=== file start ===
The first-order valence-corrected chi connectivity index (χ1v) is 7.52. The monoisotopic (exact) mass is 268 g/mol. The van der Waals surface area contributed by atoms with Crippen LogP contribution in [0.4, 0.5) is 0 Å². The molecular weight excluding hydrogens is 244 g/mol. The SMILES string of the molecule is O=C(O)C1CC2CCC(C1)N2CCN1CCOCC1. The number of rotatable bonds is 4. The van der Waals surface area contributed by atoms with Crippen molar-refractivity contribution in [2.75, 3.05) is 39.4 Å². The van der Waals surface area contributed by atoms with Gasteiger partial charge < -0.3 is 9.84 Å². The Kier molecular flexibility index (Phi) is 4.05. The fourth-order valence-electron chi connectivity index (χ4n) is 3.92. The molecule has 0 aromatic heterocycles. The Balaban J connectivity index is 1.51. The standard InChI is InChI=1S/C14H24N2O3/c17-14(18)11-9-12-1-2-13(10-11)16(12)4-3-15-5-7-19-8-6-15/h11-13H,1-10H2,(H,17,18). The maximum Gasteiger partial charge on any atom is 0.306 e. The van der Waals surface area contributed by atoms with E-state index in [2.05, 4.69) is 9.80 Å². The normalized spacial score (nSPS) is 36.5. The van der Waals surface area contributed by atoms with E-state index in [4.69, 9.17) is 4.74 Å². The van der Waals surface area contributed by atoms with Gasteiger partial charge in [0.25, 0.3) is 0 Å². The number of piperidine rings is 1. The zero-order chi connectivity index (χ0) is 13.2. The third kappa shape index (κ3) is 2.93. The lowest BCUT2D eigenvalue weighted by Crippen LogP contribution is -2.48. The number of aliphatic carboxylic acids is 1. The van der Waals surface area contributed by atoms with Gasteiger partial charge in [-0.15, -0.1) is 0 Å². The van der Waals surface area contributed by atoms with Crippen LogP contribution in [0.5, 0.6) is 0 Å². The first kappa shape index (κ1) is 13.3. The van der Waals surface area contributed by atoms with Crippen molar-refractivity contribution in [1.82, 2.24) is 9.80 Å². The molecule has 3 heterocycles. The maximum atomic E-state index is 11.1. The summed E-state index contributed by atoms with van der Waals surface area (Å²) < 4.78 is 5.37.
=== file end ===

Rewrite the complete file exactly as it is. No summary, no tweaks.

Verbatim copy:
The first-order valence-corrected chi connectivity index (χ1v) is 7.52. The monoisotopic (exact) mass is 268 g/mol. The van der Waals surface area contributed by atoms with Crippen LogP contribution in [0.4, 0.5) is 0 Å². The molecular weight excluding hydrogens is 244 g/mol. The SMILES string of the molecule is O=C(O)C1CC2CCC(C1)N2CCN1CCOCC1. The number of rotatable bonds is 4. The van der Waals surface area contributed by atoms with Crippen molar-refractivity contribution in [2.75, 3.05) is 39.4 Å². The van der Waals surface area contributed by atoms with Gasteiger partial charge < -0.3 is 9.84 Å². The Kier molecular flexibility index (Phi) is 4.05. The fourth-order valence-electron chi connectivity index (χ4n) is 3.92. The molecule has 0 aromatic heterocycles. The Balaban J connectivity index is 1.51. The standard InChI is InChI=1S/C14H24N2O3/c17-14(18)11-9-12-1-2-13(10-11)16(12)4-3-15-5-7-19-8-6-15/h11-13H,1-10H2,(H,17,18). The maximum Gasteiger partial charge on any atom is 0.306 e. The van der Waals surface area contributed by atoms with E-state index in [2.05, 4.69) is 9.80 Å². The normalized spacial score (nSPS) is 36.5. The van der Waals surface area contributed by atoms with E-state index in [4.69, 9.17) is 4.74 Å². The van der Waals surface area contributed by atoms with Gasteiger partial charge in [0.25, 0.3) is 0 Å². The number of piperidine rings is 1. The zero-order chi connectivity index (χ0) is 13.2. The third kappa shape index (κ3) is 2.93. The lowest BCUT2D eigenvalue weighted by Crippen LogP contribution is -2.48. The number of aliphatic carboxylic acids is 1. The van der Waals surface area contributed by atoms with Gasteiger partial charge in [-0.15, -0.1) is 0 Å². The van der Waals surface area contributed by atoms with Crippen LogP contribution in [0.5, 0.6) is 0 Å². The first kappa shape index (κ1) is 13.3. The van der Waals surface area contributed by atoms with Crippen molar-refractivity contribution in [1.82, 2.24) is 9.80 Å². The molecule has 3 heterocycles. The maximum atomic E-state index is 11.1. The summed E-state index contributed by atoms with van der Waals surface area (Å²) < 4.78 is 5.37.